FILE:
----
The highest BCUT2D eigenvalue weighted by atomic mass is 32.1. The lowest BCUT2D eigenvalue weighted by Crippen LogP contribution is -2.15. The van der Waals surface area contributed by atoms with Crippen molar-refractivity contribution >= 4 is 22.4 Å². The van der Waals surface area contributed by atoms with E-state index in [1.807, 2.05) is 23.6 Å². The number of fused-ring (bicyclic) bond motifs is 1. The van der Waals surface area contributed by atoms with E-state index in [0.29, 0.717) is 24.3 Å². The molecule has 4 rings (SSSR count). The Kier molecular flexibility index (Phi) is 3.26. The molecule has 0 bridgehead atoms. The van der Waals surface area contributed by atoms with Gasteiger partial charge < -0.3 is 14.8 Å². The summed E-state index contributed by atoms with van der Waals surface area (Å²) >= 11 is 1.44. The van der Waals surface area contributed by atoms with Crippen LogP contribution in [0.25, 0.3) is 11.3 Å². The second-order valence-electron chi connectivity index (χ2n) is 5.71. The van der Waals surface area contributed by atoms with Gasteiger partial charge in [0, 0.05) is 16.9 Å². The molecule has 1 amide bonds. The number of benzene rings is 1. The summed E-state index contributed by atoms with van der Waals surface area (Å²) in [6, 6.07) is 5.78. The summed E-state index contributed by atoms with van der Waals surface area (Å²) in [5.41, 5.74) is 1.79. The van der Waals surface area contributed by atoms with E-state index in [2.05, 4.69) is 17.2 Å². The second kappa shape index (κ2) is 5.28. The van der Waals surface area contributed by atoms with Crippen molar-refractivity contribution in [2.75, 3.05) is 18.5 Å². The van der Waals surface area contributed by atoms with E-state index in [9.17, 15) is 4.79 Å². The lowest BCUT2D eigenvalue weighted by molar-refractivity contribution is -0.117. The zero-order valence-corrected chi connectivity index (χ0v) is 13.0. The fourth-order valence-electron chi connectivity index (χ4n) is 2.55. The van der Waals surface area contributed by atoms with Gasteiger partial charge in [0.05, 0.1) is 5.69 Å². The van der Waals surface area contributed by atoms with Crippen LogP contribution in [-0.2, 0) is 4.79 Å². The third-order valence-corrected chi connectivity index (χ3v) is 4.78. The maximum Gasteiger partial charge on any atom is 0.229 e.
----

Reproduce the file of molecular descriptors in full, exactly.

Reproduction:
The highest BCUT2D eigenvalue weighted by atomic mass is 32.1. The lowest BCUT2D eigenvalue weighted by Crippen LogP contribution is -2.15. The van der Waals surface area contributed by atoms with Crippen molar-refractivity contribution >= 4 is 22.4 Å². The van der Waals surface area contributed by atoms with E-state index in [1.807, 2.05) is 23.6 Å². The number of fused-ring (bicyclic) bond motifs is 1. The van der Waals surface area contributed by atoms with E-state index in [0.29, 0.717) is 24.3 Å². The molecule has 4 rings (SSSR count). The Kier molecular flexibility index (Phi) is 3.26. The molecule has 0 bridgehead atoms. The van der Waals surface area contributed by atoms with Gasteiger partial charge < -0.3 is 14.8 Å². The summed E-state index contributed by atoms with van der Waals surface area (Å²) >= 11 is 1.44. The van der Waals surface area contributed by atoms with Crippen LogP contribution in [0.25, 0.3) is 11.3 Å². The second-order valence-electron chi connectivity index (χ2n) is 5.71. The van der Waals surface area contributed by atoms with Gasteiger partial charge in [0, 0.05) is 16.9 Å². The molecule has 1 amide bonds. The number of benzene rings is 1. The summed E-state index contributed by atoms with van der Waals surface area (Å²) in [6, 6.07) is 5.78. The summed E-state index contributed by atoms with van der Waals surface area (Å²) in [5.41, 5.74) is 1.79. The van der Waals surface area contributed by atoms with E-state index in [2.05, 4.69) is 17.2 Å². The second kappa shape index (κ2) is 5.28. The van der Waals surface area contributed by atoms with Crippen molar-refractivity contribution in [2.75, 3.05) is 18.5 Å². The van der Waals surface area contributed by atoms with E-state index in [9.17, 15) is 4.79 Å². The lowest BCUT2D eigenvalue weighted by molar-refractivity contribution is -0.117. The zero-order valence-corrected chi connectivity index (χ0v) is 13.0. The fourth-order valence-electron chi connectivity index (χ4n) is 2.55. The van der Waals surface area contributed by atoms with Gasteiger partial charge in [0.05, 0.1) is 5.69 Å². The van der Waals surface area contributed by atoms with Crippen LogP contribution in [-0.2, 0) is 4.79 Å². The third-order valence-corrected chi connectivity index (χ3v) is 4.78. The maximum Gasteiger partial charge on any atom is 0.229 e.